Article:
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Saturday, October 24, 2015


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I would suggest that the American philosopher Franklin Merrell-Wolff addressed the essentially paradoxical nature of human existence with unique clarity. Even via the titles of his books, eg: The Philosophy of Consciousness Without an Object.
It is interesting to note that he is seldom or perhaps never mentioned or referred to in any of the usual philosophical or "theological" forums that presume to discuss the nature of what we are as human beings and of Reality altogether.

Didn't you contact me years ago about Merrell-Wolff? I also seem to recall having posted something on consciousness without an object, but so far I haven't been able to locate the entry.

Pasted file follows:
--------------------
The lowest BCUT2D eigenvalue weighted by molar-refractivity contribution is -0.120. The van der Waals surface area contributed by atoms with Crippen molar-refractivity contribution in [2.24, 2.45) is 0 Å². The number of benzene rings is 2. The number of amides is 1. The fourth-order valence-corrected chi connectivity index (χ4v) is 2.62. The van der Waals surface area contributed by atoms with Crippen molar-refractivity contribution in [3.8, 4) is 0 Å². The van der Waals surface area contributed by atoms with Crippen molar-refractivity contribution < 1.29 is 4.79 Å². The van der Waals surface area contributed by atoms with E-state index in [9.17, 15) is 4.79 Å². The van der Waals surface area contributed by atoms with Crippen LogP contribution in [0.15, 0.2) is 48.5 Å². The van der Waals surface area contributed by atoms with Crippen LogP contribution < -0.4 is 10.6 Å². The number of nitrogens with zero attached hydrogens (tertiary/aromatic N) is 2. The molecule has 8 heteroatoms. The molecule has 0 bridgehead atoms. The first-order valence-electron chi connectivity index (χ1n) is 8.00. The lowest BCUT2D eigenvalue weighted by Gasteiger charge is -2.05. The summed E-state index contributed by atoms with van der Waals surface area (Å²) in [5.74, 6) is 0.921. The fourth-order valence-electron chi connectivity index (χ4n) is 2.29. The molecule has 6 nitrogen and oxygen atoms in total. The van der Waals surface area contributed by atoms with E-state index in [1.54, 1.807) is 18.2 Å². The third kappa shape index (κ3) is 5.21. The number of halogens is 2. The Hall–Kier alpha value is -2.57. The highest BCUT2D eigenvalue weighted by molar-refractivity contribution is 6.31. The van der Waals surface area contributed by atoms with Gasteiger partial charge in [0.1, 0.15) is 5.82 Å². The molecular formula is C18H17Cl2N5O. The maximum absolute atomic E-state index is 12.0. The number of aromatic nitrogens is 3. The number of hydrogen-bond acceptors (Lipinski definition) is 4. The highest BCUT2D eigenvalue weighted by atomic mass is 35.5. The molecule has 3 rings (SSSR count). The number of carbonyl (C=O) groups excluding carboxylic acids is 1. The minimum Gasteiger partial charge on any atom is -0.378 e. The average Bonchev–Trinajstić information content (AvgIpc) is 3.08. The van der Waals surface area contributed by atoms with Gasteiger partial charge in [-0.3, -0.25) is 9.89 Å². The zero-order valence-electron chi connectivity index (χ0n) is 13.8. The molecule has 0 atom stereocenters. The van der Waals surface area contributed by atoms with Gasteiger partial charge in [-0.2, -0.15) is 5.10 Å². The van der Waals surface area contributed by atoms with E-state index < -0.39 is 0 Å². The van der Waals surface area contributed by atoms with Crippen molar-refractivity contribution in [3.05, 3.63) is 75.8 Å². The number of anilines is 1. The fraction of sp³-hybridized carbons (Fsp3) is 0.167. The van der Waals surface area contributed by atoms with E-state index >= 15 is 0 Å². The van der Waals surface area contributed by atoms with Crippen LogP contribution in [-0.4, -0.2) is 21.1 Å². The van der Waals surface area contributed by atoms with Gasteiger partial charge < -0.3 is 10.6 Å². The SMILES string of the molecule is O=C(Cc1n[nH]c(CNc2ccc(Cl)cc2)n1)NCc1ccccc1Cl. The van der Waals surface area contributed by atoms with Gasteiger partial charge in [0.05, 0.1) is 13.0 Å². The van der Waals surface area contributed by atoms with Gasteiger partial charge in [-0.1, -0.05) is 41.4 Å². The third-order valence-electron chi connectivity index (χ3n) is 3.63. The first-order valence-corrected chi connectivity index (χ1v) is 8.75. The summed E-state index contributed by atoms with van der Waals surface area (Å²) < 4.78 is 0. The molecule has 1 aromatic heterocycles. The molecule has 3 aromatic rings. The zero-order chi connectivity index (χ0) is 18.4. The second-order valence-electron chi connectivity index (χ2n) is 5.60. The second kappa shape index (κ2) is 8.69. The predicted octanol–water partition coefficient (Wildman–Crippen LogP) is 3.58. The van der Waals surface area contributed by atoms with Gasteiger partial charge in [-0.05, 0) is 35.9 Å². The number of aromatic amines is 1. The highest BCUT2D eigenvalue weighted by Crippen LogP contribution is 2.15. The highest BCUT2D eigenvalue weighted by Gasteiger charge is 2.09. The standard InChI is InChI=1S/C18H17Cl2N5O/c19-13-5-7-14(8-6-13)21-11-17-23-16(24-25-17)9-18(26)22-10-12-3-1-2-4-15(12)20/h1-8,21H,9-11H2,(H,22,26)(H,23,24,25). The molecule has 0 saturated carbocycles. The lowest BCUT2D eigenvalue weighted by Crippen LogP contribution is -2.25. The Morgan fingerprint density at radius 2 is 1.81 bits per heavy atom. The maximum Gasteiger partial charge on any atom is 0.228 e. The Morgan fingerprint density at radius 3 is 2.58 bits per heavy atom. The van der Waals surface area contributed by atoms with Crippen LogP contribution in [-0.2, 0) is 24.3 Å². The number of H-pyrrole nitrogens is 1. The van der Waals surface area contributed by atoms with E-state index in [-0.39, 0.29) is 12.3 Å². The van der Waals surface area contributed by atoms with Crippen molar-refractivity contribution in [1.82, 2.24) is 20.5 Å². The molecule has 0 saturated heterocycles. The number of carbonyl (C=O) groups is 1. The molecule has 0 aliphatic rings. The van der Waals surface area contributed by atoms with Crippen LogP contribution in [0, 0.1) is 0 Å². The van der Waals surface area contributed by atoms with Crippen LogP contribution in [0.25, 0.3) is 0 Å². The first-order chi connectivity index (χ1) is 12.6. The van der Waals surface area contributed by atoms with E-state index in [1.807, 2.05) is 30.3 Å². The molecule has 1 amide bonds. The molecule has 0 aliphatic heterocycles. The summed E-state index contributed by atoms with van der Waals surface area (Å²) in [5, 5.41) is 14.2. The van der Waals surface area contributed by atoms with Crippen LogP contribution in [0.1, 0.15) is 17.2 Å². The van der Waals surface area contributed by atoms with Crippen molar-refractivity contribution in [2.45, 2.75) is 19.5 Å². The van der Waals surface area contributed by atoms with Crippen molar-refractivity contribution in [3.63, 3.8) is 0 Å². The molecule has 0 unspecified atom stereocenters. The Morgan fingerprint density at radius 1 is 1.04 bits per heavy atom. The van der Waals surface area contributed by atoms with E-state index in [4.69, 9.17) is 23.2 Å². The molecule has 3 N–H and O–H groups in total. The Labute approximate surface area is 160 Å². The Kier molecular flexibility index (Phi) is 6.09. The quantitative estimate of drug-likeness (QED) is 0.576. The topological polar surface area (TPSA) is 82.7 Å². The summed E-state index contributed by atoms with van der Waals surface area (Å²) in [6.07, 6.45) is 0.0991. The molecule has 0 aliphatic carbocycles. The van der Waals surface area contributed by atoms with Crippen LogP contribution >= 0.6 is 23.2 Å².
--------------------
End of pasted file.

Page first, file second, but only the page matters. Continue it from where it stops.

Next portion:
Butchvarov's view is the radically externalist, anti-substantialist Sartrean one according to which consciousness is subject-less and is exhausted by its revelation of objects. What you are alluding to sounds like the polar opposite view, that of Advaita Vedanta, according to which consciousness is not only a substance, but the one and only true substance, a substance that can exist without intentionalitty, without (external) object-directedness.

Object-less consciousness versus subject-less consciousness. More precisely: consciousness that needn't have objects as opposed to consciousness that must have objects.

Fascinating as it is, the Advaitin view is not the present topic.

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